[0073] Yet another aspect of the technology disclosed herein relates to stroke treatments based on the diagnosis using the assays and/or methods described herein. For example, a treatment appropriate for AIS or TIA is provided to the subject in need thereof after the diagnosis. In yet another example, after distinguishing whether a subject is having an AIS or a hemorrhagic stroke, a treatment appropriate for the diagnosed condition is provided to the subject.

[0074] A further aspect of the technology disclosed herein regards a method of classifying or labeling a drug or drug dosage form for treatment of central nervous system (CNS) indications, the method comprising classifying or labeling the drug or drug dosage form according to the GPBB level in a sample from a patient in need of the drug or drug dosage form. In this aspect, the drug is labeled or associated with a classification based upon the patient's GPBB level (optionally considering other marker(s)). In some embodiments, if the GPBB level of the patient is at or above a reference level, then the drug or drug dosage form is classified or labeled for administration for a CNS indication, and if the GPBB level is below the reference level, then the drug or drug dosage form is classified or labeled against administration. In some embodiments, the CNS indication is an AIS or TIA, and the drug or drug dosage form is antithrombotic. This classification method can, for example, aid a clinician or pharmacist in properly giving the drug or drug dosage form to the patient in need.

[0075] By monitoring the GPBB level in a subject suffering from an ischemic stroke and receiving a treatment for the stroke, the treatment can be determined to be effective if the GPBB level, measured after the administration of a therapeutic agent for ischemic stroke, is lower than a reference level set for the time point when GPBB is measured. For monitoring purposes, GPBB levels can be measured at multiple time points, for example, 2, 3, 4, 5, 6, 7, 8, 9, 10 or more. In this manner, monitoring of GPBB levels over time following or during treatrment can provide a measure of the success of treatment, as it is to be expected that GPBB levels will decrease faster in patients with successful treatment relative to an untreated patient for which GPBB levels may decrease, albeit more slowly.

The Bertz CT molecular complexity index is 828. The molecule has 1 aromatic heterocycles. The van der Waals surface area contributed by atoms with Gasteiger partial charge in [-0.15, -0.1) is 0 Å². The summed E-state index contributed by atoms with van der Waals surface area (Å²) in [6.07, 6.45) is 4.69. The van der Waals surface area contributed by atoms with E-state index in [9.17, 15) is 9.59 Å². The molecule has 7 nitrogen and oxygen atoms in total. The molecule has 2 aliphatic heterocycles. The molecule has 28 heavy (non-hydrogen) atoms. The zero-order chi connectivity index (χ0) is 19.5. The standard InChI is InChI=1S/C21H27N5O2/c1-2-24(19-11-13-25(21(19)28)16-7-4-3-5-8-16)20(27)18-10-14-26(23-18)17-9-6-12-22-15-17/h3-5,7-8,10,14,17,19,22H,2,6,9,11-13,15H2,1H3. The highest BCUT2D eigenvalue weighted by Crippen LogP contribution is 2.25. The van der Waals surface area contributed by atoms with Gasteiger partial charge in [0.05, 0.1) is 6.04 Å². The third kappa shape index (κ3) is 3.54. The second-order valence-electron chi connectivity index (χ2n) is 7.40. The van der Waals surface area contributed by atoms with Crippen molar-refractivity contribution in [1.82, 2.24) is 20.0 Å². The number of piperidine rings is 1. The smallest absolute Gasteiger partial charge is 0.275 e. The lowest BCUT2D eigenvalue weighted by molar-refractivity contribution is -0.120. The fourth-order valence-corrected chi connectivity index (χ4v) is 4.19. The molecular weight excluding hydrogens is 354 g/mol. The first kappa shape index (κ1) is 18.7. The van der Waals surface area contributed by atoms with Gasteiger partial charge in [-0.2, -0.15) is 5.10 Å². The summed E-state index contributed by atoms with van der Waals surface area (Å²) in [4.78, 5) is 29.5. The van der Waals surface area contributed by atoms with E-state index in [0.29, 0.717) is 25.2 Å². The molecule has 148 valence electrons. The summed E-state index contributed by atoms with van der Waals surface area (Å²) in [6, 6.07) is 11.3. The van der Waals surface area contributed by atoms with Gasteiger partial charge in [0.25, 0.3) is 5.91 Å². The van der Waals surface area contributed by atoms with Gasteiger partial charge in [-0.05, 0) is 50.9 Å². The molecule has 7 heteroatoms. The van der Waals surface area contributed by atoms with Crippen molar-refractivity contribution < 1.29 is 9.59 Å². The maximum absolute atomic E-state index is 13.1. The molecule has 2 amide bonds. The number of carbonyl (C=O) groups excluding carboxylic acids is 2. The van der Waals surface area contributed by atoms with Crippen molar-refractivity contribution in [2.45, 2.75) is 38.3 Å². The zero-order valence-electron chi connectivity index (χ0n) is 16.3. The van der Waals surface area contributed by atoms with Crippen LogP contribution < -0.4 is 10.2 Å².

Computer systems

[0076] In some embodiments of the assays and/or methods described herein, the assay/method comprises or consists essentially of a system for determining (e.g., measuring) the level of GPBB and/or troponin as described herein and comparing it to a reference level. If the comparison system, which can be a computer implemented system, indicates that the amount of the measured GPBB and/or troponin is at or above the reference level, the subject from which the sample is collected can be identified as, e.g. having an AIS, thereby indicating a treatment regimen. [0077] In one embodiment, provided herein is a system comprising: (a) at least one memory containing at least one computer program adapted to control the operation of the computer system to implement a method that includes (i) a determination module configured to identify and detect the level of GPBB and/or troponin in a sample obtained from a subject; (ii) a storage module configured to store output data from the determination module; (iii) a computing module adapted to identify from the output data whether the level of GPBB and/or troponin in the sample obtained from the subject is at, above or below a reference level, and (iv) a display module, and (b) at least one processor for executing the computer program.